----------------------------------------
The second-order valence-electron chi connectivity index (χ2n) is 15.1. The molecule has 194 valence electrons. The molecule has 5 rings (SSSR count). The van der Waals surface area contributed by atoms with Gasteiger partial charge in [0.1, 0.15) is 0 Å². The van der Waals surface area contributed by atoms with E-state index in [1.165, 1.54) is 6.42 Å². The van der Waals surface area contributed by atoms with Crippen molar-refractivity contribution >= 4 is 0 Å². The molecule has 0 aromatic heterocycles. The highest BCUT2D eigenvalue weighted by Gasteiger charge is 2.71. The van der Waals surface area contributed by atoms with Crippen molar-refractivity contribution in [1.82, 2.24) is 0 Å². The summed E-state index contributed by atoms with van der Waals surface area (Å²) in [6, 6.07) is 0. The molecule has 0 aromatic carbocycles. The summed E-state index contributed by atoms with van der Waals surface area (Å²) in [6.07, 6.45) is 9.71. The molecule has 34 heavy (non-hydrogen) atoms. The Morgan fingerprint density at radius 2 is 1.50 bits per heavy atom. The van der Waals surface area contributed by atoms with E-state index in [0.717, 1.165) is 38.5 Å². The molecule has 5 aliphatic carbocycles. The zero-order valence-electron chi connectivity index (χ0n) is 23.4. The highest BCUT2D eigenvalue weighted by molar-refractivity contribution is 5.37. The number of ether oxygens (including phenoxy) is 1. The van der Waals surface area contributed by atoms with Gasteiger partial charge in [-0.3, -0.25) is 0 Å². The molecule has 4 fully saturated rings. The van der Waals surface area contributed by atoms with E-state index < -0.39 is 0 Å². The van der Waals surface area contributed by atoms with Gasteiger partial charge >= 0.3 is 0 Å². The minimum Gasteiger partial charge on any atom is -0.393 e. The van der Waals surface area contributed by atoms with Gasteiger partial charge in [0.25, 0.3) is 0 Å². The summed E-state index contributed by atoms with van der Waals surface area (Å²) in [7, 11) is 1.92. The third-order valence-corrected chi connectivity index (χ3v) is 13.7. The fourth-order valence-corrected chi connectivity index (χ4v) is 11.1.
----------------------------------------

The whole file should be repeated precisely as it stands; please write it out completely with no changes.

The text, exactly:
The second-order valence-electron chi connectivity index (χ2n) is 15.1. The molecule has 194 valence electrons. The molecule has 5 rings (SSSR count). The van der Waals surface area contributed by atoms with Gasteiger partial charge in [0.1, 0.15) is 0 Å². The van der Waals surface area contributed by atoms with E-state index in [1.165, 1.54) is 6.42 Å². The van der Waals surface area contributed by atoms with Crippen molar-refractivity contribution >= 4 is 0 Å². The molecule has 0 aromatic heterocycles. The highest BCUT2D eigenvalue weighted by Gasteiger charge is 2.71. The van der Waals surface area contributed by atoms with Crippen molar-refractivity contribution in [1.82, 2.24) is 0 Å². The summed E-state index contributed by atoms with van der Waals surface area (Å²) in [6, 6.07) is 0. The molecule has 0 aromatic carbocycles. The summed E-state index contributed by atoms with van der Waals surface area (Å²) in [6.07, 6.45) is 9.71. The molecule has 34 heavy (non-hydrogen) atoms. The Morgan fingerprint density at radius 2 is 1.50 bits per heavy atom. The van der Waals surface area contributed by atoms with E-state index in [0.717, 1.165) is 38.5 Å². The molecule has 5 aliphatic carbocycles. The zero-order valence-electron chi connectivity index (χ0n) is 23.4. The highest BCUT2D eigenvalue weighted by molar-refractivity contribution is 5.37. The number of ether oxygens (including phenoxy) is 1. The van der Waals surface area contributed by atoms with Gasteiger partial charge in [-0.3, -0.25) is 0 Å². The molecule has 4 fully saturated rings. The van der Waals surface area contributed by atoms with E-state index < -0.39 is 0 Å². The van der Waals surface area contributed by atoms with Gasteiger partial charge >= 0.3 is 0 Å². The minimum Gasteiger partial charge on any atom is -0.393 e. The van der Waals surface area contributed by atoms with Gasteiger partial charge in [0.25, 0.3) is 0 Å². The summed E-state index contributed by atoms with van der Waals surface area (Å²) in [7, 11) is 1.92. The third-order valence-corrected chi connectivity index (χ3v) is 13.7. The fourth-order valence-corrected chi connectivity index (χ4v) is 11.1.